UPS’s Rate Increases Go Into Effect….Soon



Not waiting until the start of the New Year, some of UPS’s rate increases will take effect starting in December 2017. With the growth of ecommerce and B2C shipping volumes, UPS placed its increases on the services these types of businesses use most. And, by raising rates before the start of 2018, the company will be poised to take advantage of the holiday return and post-holiday shipping rush. UPS feels that the raised rates are needed to meet the increasing demands of ecommerce businesses and quicker delivery turnaround times of their customers.

Shipping Costs

While shipping costs are going up by 4.9% on average, SurePost, which is the service that partners with the USPS, will be seeing higher rates than the other services. The most significant increases are focused on Air shipments, particularly for the higher-zone shipment types. With the minimum rates for SurePost exceeding those for Ground services, the marketplace feels that the reliability of the USPS is acceptable, or it’s not willing to pay premium prices.

Shippers can also expect to pay more for small packages, as the DIM weight advisor for packages measuring < 1 cubic foot will decrease from 166 to 139, putting UPS on equal ground with FedEx. This makes it cost-prohibitive to ship larger, lightweight packages.

Service Minimums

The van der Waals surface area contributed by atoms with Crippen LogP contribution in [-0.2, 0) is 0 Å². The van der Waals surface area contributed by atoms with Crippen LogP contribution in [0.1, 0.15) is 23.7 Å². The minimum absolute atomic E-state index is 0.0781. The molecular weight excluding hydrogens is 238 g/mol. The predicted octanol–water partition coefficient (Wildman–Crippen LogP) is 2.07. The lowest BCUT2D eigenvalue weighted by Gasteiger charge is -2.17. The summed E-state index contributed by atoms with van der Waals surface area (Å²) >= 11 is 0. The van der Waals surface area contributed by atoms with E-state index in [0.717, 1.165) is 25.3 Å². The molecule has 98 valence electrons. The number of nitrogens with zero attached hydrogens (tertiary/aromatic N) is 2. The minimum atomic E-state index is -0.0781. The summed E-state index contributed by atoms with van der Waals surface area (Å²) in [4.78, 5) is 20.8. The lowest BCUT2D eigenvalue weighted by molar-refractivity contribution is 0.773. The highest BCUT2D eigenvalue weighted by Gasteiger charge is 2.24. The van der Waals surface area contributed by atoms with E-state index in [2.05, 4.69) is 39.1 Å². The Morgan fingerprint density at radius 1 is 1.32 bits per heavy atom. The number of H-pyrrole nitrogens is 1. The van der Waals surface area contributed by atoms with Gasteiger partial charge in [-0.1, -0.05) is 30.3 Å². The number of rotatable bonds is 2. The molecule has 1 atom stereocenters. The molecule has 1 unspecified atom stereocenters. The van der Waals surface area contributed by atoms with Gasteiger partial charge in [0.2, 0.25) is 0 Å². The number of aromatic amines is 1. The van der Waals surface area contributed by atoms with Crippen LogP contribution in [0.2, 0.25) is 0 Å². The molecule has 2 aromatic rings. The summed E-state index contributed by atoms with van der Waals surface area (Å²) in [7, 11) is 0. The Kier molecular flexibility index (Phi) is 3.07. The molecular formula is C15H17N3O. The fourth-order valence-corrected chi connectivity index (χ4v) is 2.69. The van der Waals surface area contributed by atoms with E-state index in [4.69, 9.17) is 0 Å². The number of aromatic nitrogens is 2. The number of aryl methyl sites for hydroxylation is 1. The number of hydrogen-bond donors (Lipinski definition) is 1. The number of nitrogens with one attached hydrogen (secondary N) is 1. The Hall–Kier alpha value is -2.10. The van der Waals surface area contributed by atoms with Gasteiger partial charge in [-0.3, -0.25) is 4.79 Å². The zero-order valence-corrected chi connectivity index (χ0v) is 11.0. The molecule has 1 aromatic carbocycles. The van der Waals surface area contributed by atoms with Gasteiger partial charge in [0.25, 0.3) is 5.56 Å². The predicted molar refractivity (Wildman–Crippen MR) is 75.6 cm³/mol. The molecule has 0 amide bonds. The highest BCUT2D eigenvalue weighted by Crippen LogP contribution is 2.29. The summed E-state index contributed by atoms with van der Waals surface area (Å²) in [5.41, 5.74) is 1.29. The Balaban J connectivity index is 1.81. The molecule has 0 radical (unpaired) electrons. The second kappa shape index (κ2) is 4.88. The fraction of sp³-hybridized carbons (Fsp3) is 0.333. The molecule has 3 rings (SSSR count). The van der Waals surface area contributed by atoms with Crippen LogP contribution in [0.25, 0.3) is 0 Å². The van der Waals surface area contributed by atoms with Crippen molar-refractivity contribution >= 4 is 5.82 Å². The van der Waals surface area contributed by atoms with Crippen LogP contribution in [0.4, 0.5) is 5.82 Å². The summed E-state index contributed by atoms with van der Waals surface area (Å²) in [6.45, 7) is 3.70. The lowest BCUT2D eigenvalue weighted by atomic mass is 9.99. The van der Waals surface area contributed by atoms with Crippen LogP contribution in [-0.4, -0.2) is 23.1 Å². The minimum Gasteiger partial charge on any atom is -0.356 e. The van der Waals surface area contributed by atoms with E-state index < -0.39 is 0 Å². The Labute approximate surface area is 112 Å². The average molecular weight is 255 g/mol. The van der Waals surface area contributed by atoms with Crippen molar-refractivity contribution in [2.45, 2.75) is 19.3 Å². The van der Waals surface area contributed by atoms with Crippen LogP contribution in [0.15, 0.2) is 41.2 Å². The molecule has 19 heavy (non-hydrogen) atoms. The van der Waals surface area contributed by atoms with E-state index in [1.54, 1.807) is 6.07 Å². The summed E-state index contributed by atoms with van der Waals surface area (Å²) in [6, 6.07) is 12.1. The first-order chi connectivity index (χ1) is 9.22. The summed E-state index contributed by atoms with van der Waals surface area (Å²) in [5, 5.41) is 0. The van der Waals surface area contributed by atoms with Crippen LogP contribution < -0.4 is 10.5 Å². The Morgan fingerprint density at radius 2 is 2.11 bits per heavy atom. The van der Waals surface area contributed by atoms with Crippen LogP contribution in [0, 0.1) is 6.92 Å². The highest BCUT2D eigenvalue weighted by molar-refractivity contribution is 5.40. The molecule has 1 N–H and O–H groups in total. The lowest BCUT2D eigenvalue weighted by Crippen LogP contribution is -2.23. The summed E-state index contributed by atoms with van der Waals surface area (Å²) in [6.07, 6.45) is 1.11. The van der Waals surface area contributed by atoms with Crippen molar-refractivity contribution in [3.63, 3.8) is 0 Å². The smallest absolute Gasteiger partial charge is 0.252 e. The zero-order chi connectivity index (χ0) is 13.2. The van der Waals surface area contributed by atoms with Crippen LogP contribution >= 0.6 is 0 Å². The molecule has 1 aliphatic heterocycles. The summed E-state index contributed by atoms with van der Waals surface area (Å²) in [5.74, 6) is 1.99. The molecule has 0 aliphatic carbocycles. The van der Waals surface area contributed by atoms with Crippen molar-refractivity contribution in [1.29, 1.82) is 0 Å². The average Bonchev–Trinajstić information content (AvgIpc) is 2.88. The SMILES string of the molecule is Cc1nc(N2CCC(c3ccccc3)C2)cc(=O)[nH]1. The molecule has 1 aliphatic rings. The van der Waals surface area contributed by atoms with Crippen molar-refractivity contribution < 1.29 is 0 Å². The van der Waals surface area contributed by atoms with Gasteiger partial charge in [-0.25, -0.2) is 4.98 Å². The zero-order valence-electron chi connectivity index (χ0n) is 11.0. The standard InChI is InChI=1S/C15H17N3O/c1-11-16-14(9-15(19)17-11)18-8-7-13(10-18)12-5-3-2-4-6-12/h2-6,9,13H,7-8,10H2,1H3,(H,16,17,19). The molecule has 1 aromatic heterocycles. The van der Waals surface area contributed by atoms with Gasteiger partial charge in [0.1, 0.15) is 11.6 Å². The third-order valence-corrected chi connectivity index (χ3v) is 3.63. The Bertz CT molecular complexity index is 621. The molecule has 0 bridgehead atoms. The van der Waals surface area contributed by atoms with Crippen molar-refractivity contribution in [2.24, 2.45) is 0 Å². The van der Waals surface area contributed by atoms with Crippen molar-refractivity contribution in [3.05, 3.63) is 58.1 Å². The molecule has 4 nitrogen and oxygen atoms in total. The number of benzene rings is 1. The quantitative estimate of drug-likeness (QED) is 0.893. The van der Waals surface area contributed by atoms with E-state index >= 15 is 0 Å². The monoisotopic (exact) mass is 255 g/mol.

UPS is looking to drive more revenue from both surcharges and services, particularly in the 2- and 3-Day services. The more substantial Service Minimum increases that are focused on 2- and 3-Day services indicates that the company’s Ground network is becoming more efficient; the volume of packages in those lanes serviced with Ground, as opposed to Freight, is growing. Shippers are also getting savvier about their shipping choices, using Ground for 2- and 3-day shipments so they do not have to pay premium rates. By increasing the cost for these services, UPS is able to protect its margins with Air service that is needed to meet a 2- or 3-day commitment.

These increases, just like the company’s Peak Season Surcharges, indicate that UPS is ready to capitalize on the ecommerce market. Those ecommerce businesses that ship large and cumbersome packages will pay a premium. Shippers will be forced to review all of their shipping profiles and analyze how these changes will affect their shipping budgets into 2018. Modeling your shipping patterns with the new rates will give your company insight as to how these rates will impact your bottom line, and what changes you will have to make with your shipping carriers.


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